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Selling Out The Constitution And Properly Marketing The Con-Con

February 26, 2011

In Missouri there are several attempts to sell the folks on the fast opportunity to grab back power of the states from the federal government by adopting corner cutting legislation. You might know it as the Con-Con or an Article V convention. And as with any slick sales job, the devil is in the details, which from what I have seen of the debate, Republican legislators don’t want you to look too closely at. Additionally, it is important to understand its connection to The Repeal Amendment and just what that means and where it  comes from.

The Congress, whenever two thirds of both Houses shall deem it necessary, shall propose Amendments to this Constitution, or, on the Application of the Legislatures of two thirds of the several States, shall call a Convention for proposing Amendments, which, in either Case, shall be valid to all Intents and Purposes, as part of this Constitution, when ratified by the Legislatures of three fourths of the several States, or by Conventions in three fourths thereof, as the one or the other Mode of Ratification may be proposed by the Congress; Provided that no Amendment which may be made prior to the Year One thousand eight hundred and eight shall in any Manner affect the first and fourth Clauses in the Ninth Section of the first Article; and that no State, without its Consent, shall be deprived of its equal Suffrage in the Senate.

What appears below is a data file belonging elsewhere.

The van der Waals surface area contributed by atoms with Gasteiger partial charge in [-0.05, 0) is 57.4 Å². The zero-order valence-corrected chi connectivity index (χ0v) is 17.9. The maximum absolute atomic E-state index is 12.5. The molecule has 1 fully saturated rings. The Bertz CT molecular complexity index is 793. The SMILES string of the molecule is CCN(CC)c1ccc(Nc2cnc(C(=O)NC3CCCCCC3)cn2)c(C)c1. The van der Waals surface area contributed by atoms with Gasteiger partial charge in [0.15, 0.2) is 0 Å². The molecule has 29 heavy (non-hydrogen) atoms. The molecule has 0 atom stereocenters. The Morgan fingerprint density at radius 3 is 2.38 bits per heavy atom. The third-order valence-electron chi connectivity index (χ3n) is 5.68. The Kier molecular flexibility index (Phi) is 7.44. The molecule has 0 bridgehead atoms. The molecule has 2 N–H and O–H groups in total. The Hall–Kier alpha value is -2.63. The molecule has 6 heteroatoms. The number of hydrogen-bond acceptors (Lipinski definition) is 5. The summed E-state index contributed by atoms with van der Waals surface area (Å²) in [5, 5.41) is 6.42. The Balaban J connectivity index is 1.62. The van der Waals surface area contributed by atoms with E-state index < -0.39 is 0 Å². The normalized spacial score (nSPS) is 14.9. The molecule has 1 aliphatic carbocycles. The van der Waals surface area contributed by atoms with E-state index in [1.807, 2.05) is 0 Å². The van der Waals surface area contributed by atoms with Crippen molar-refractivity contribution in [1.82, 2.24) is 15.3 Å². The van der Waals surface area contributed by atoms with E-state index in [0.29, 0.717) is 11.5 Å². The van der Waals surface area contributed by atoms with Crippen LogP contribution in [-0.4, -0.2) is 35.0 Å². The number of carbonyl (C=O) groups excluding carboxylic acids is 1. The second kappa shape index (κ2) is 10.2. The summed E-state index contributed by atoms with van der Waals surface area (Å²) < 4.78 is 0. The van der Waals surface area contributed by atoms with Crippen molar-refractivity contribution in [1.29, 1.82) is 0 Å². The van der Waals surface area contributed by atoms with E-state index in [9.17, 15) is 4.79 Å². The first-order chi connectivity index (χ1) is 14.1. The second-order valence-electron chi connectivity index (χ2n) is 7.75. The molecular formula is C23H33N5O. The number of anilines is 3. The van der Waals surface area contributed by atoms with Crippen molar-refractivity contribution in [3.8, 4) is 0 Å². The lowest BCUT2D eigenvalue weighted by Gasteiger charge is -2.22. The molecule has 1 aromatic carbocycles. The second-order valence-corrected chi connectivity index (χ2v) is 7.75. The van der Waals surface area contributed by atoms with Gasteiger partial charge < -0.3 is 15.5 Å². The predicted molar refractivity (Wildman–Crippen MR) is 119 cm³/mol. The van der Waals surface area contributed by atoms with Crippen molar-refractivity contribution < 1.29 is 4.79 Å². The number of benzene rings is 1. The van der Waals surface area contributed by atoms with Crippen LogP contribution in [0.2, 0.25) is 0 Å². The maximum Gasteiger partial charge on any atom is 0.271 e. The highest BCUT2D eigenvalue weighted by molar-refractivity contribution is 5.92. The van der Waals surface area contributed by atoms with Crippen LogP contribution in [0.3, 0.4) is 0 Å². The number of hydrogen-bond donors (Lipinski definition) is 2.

The idea that proponents of an Article V convention would like you to believe is that with requests made to Congress, it can limit the scope of the convention to those requests only. It cannot, and they know it. It clearly states as the legislatures of two-thirds of the states make application to Congress to call for a convention, it then can consider AMENDMENT(S), plural. Many states have submitted application, over the years, for various reasons and issues. All of which could alter the Constitution in ways that would have far reaching unintended consequences and change the foundation of the Constitution and American culture forever.

Phyllis Schlafly issued this message, last week, about the differences between an Article V and a Con-Con.

Here she outlines the possible train wreck from the pitfalls of chaos and corruption that might drive agendas at a Constitutional Convention:

What damage could the media and the Obama administration do as a Con Con meets to consider plural amendments to the Constitution? We do not have the statesmen of past running the country who would keep the other branches of government or the media in check during the process of a convention.

Unless you can get someone to give you concrete answers to the questions raised in these short video, perhaps it is best to hold off on any attempts to modify the Constitution through the means of a Con Con. Go to your legislators and ask them to make any changes they wish to make through the avenues already provided for in that great document. They were put there for a reason.


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